Since Natty’s sister-in-law needed to get home to give the other children some medicine, they invited me to join them for dinner. We walked outside of the town of Pushkar about 1 km to a small village, stopping only to buy a bag of flour to make chapatti for dinner. The families that live in Natty's village do not have the standard mud houses that I saw in the villages of Bihar or other areas of Rajasthan– they live in small tents that are built from sticks and tarps. Natty’s family has a small tent that doesn’t quite fit all of the 11 members of her family. She told me that her and her brothers sleep outside and when it rains they have no cover. Her sister-in-law and the small children sleep under the tent. The tent is ripped and doesn’t appear to have much time left before it falls apart completely. They also have 5 blankets to share between the 11 of them and only a small metal box that contains the entire personal belongings of the family (a couple sweaters and scarves, a worn shawl, a few pots, pans, 5 plates, a mirror, some lip gloss and a few old photos – most of these were given to them by other foreigners – and I am assuming the lip gloss (which looked to be an American brand ) – was also a gift.
Natty was very proud of the photos and took great pride in showing me them – although she expressed regret that she didn’t have an album to keep them safe in and was afraid that they were beginning to get too dirty.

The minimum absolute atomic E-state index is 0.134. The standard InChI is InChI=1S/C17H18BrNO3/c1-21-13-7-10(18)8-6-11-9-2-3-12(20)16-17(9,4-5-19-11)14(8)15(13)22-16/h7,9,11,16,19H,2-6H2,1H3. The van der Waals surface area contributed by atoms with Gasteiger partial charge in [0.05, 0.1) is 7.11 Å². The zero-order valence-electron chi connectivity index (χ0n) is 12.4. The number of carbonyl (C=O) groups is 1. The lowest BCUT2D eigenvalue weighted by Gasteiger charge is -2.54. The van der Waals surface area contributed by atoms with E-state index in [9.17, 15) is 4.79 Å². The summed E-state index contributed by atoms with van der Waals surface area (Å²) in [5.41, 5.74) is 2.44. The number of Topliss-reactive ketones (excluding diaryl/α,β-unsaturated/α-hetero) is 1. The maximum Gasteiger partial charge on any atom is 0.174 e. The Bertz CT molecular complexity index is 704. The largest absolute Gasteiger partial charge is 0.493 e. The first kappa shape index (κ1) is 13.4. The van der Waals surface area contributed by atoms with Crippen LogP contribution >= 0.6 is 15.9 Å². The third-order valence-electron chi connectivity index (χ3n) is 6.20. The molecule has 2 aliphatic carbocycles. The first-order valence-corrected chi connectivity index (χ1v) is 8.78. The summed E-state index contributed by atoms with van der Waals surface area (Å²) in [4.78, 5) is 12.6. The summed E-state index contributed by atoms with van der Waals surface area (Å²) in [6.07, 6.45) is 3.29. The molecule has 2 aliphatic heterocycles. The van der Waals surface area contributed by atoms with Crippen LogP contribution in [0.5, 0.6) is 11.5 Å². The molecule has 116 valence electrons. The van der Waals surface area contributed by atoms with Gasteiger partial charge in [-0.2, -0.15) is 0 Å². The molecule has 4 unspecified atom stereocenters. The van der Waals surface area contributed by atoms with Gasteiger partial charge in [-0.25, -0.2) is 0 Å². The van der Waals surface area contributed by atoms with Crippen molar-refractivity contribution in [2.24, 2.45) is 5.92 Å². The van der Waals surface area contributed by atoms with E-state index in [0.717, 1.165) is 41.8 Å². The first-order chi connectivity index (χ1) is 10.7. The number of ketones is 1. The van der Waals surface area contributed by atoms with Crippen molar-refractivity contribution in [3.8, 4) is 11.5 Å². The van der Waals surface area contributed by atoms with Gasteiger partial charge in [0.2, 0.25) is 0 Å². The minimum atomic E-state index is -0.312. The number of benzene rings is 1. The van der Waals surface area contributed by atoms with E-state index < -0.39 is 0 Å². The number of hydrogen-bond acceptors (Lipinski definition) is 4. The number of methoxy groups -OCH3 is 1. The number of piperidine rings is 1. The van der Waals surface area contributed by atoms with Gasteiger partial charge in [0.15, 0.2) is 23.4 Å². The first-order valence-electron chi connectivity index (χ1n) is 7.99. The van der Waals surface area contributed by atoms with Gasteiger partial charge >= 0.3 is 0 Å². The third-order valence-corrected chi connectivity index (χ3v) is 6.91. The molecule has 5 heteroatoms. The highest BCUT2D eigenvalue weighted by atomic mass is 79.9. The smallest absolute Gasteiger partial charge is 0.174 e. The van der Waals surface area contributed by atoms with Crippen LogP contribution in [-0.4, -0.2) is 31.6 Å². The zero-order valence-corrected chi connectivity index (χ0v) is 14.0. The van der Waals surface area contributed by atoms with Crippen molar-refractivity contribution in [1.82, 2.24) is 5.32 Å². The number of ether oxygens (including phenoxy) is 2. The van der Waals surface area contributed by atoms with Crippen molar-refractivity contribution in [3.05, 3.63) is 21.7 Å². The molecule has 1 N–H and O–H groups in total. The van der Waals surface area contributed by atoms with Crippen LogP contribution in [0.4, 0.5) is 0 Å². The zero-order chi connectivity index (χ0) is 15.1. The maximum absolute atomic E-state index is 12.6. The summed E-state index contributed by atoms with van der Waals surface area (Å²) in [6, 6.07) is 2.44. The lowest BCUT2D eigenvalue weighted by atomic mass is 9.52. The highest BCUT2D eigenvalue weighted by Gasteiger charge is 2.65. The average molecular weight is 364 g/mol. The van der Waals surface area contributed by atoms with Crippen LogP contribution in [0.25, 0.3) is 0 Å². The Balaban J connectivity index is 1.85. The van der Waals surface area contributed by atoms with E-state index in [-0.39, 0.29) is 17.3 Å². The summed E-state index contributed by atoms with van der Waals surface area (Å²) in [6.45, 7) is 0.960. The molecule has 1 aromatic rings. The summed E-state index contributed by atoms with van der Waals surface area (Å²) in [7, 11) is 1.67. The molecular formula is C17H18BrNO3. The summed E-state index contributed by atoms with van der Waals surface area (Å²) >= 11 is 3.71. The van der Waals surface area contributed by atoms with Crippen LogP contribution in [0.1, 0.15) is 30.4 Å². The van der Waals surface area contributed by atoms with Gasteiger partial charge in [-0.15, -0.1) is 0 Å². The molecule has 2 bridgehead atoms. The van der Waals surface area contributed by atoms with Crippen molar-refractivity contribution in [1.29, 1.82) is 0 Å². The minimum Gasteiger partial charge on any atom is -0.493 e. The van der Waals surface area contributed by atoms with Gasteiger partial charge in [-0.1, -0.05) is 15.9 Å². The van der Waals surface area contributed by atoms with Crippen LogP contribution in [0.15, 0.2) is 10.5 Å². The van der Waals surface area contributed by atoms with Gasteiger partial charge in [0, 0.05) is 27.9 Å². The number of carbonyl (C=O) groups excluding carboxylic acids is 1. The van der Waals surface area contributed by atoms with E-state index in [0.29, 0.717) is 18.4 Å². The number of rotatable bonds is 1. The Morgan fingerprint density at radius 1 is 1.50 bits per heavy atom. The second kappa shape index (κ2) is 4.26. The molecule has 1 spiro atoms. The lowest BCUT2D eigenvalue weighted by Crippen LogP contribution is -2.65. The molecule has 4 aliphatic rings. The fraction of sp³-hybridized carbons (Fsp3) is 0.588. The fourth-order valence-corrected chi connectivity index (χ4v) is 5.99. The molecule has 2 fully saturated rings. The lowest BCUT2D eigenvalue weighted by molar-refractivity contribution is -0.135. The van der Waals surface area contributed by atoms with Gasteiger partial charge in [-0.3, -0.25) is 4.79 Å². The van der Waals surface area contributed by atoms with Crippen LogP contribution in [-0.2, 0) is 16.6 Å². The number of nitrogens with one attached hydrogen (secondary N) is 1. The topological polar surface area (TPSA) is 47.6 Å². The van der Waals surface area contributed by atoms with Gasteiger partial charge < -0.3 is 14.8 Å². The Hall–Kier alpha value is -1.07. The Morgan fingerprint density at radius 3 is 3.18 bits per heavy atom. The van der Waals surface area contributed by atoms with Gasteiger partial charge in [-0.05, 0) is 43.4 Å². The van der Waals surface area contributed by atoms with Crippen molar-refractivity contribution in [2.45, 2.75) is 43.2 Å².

After lunch, I took some photos on my camera of Natty and her family while we sat and talked about their life some more. I decided that I couldn’t leave knowing that this family doesn’t have a proper shelter to sleep under. Most nights I have found myself cold in my guesthouse – I can’t imagine how it must be for them to sleep outside without any protection from the wind. So after speaking some more with Natty’s sister-in-law I agreed to help them out.
We agreed that tomorrow Natty’s brother will go to the town of Ajmer and I will help him buy a new tent for the family. Although I usually don’t give money to the people I meet, I decided that this family is a little different and since I will be buying them the things they need and not just handing over cash, I can walk away knowing that the money was put to good use.
Anyways, that being said – Pushkar has already turned out to be so much more then just another touristy town.
Who knows what the last 6 days of my time in India hold – but I have a feeling that even I am going to be surprised right till the end.